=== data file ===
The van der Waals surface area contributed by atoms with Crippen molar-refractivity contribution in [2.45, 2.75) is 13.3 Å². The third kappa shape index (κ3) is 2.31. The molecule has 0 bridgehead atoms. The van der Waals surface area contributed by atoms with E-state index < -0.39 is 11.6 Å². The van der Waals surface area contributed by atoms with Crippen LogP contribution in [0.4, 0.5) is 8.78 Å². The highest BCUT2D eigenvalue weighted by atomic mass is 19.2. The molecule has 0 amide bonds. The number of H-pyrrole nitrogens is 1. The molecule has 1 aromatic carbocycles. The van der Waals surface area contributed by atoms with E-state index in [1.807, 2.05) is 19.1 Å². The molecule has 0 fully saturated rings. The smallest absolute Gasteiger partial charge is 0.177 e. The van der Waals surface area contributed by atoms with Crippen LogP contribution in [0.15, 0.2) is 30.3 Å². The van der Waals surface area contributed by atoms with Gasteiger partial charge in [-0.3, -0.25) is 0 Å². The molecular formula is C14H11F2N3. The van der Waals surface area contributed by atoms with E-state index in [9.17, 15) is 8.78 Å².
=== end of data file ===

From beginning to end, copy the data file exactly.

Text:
The van der Waals surface area contributed by atoms with Crippen molar-refractivity contribution in [2.45, 2.75) is 13.3 Å². The third kappa shape index (κ3) is 2.31. The molecule has 0 bridgehead atoms. The van der Waals surface area contributed by atoms with E-state index < -0.39 is 11.6 Å². The van der Waals surface area contributed by atoms with Crippen LogP contribution in [0.4, 0.5) is 8.78 Å². The highest BCUT2D eigenvalue weighted by atomic mass is 19.2. The molecule has 0 amide bonds. The number of H-pyrrole nitrogens is 1. The molecule has 1 aromatic carbocycles. The van der Waals surface area contributed by atoms with E-state index in [1.807, 2.05) is 19.1 Å². The molecule has 0 fully saturated rings. The smallest absolute Gasteiger partial charge is 0.177 e. The van der Waals surface area contributed by atoms with Crippen LogP contribution in [0.15, 0.2) is 30.3 Å². The van der Waals surface area contributed by atoms with Gasteiger partial charge in [-0.3, -0.25) is 0 Å². The molecular formula is C14H11F2N3. The van der Waals surface area contributed by atoms with E-state index in [9.17, 15) is 8.78 Å².